Surulivel (70), a progressive farmer, has developed and propagated a variety of cardamom having the qualities of high productivity, large sized capsules and high growth rate. His family comprises his wife, son and two daughters. He has been cultivating cardamom and coconut on the 30 acres of land he has in Kerala for the past 40 years.With plans to start cultivation, he bought a piece of dry rocky land in 1969. The land was mostly covered by weeds like Pterolobium hexapetalum and Lantana camara and was not suitable for cultivation. Toiling hard, he moved the big rocks and used them for building rock bunds, which were incorporated with native soil, cow dung and dried leaves. This prevented soil erosion and improved its fertility. As he found the land suitable for cardamom cultivation, he planted many varieties in it.Since cardamom plants require more shade, he planted Artocarpus heterophyllus (Jackfruit1 ) trees between the cardamom saplings.
In late sixties, SuruIivel started cultivating cardamom (Mysore type) on his farm. Then in 1986, he came across some other varieties, which grew well in both drought and water logged conditions.His wife who has been quite observant pointed out two plants that outperformed others in the field. He noted the quantitative and qualitative traits of these plants such as growth, yield, and resistance to pests, diseases and abiotic stress viz. drought tolerance, water logging, aroma, oil content, etc. over the next five years. A senior scientist of Indian Cardamom Research Institute, visited his field, appreciated his efforts and encouraged him to mass-multiply these two plants by adopting propagation techniques. The words of appreciation from an expert egged him and he started preparing clones of the plants to use them as planting material in his own estate. He isolated planted this variety in one acre of land in 1991. He multiplied the selected lines by vegetative propagation. The planting 3 x 3 x 2 feet pits were filled with lime powder, compost and topsoil. The split suckers were planted in pits and protected from wind by supporting the plants with stakes. Dried leaves were used for mulching to prevent soil erosion and to conserve soil moisture. Then organic manure was applied at three months interval.Five years later in 1996, the plants started yielding. He named the variety as ?PNS- Vaigai?, PNS standing for his name (P.N.Surulivelu) and Vaigai, which is the name of the river flowing nearby in the Cumbum valley.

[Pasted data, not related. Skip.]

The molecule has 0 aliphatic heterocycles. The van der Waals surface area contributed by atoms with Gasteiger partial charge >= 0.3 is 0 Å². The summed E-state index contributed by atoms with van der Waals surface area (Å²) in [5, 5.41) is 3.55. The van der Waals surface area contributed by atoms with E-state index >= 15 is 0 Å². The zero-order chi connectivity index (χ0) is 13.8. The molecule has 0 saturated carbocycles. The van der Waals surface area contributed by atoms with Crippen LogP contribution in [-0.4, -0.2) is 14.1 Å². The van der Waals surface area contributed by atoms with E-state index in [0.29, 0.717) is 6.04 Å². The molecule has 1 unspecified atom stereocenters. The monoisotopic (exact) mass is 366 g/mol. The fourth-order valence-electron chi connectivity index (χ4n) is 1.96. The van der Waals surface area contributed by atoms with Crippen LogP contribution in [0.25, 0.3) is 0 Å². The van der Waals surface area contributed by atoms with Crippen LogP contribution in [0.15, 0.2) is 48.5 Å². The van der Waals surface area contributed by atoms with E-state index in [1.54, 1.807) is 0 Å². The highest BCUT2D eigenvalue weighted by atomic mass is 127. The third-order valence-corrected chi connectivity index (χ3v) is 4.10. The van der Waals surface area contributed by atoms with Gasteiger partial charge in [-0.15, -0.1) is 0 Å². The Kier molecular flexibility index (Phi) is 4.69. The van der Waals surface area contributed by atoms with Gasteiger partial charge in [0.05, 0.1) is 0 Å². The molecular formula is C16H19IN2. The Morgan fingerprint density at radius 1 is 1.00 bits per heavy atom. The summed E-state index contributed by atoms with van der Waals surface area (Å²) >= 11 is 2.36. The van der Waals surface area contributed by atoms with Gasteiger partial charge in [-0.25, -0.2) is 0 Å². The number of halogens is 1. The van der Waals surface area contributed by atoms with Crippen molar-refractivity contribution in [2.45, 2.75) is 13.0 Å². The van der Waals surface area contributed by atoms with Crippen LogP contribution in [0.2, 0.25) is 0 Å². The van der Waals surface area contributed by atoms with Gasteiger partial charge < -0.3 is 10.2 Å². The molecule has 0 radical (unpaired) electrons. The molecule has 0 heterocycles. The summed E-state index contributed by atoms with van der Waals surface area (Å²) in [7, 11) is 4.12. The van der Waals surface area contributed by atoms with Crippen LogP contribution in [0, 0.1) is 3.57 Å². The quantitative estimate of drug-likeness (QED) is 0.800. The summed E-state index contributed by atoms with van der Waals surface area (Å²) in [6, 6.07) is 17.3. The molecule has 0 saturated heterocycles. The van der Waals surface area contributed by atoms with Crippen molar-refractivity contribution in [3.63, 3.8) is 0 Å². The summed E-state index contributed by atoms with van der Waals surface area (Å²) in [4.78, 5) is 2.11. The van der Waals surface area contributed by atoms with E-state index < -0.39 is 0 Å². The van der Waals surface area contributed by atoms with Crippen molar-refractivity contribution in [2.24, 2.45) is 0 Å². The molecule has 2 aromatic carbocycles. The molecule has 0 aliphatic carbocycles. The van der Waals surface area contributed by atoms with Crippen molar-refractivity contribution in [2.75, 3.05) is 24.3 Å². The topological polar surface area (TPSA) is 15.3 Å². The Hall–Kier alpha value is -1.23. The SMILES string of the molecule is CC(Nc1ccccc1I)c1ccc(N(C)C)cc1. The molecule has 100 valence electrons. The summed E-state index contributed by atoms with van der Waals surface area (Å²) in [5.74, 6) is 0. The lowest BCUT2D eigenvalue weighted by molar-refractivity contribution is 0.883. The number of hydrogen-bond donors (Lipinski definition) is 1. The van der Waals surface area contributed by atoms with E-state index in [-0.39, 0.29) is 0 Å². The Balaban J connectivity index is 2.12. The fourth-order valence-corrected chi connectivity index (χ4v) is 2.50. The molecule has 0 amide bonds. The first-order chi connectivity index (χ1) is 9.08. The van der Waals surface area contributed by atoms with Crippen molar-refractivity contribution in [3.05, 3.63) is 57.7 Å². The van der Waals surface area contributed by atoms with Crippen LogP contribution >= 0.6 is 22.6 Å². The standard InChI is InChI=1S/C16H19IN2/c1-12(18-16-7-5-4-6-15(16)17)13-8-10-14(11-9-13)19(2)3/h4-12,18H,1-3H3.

The PNS- Vaigai seed size is large compared to the local variety Njallani. The yield is higher and consistent: 900-1400 kg/acre from 1996 till date. The number of internodes (average 40-45) is higher than in the locally popular varieties. The rhizomes are bigger, bolder bearing 3-4 inflorescences each, which in turn bear around 25-32 racemes each. The rind (skin of capsule) is thin and hence the recovery percentage is higher than Njallani. In addition, there is no difficulty in post harvesting. In fact, the driage recovery has been higher than in the local variety. The market response for it has also been very encouraging and it has been commanding prices, at least 15-20 percent higher than other local varieties. Since 60-70 percent of the produce is 7 mm and above, the income from per unit of land is also higher than other local varieties. So far he has sold 2,50,000 sapling to many farmers of the region. Now most of the cardamom growers in his area have started growing PNS-Vaigai and a vast area under cardamom cultivation is covered by this variety alone.Apart from receiving public recognition at local level many times, Surulivel also won ICAR Spices Board?s (Kerala) first prize for achieving the highest productivity in cardamom (3250 kg of dried capsules/ha) during the year 2002-2003 by). High yielding planting material, maintenance of soil fertility through judicious application of organic manures and systematic soil and moisture conversation practices helped him in reaching the top position among cardamom growers. Given his vast experience and expertise in agriculture, he was invited to NIF?s informal Research Advisory Committee meeting in May 2006 to meet fellow innovators and also participate in the traditional food festival, Saatvik, organised by SRISTI-NIF in November 2006, where the response to his cardamom variety was overwhelming.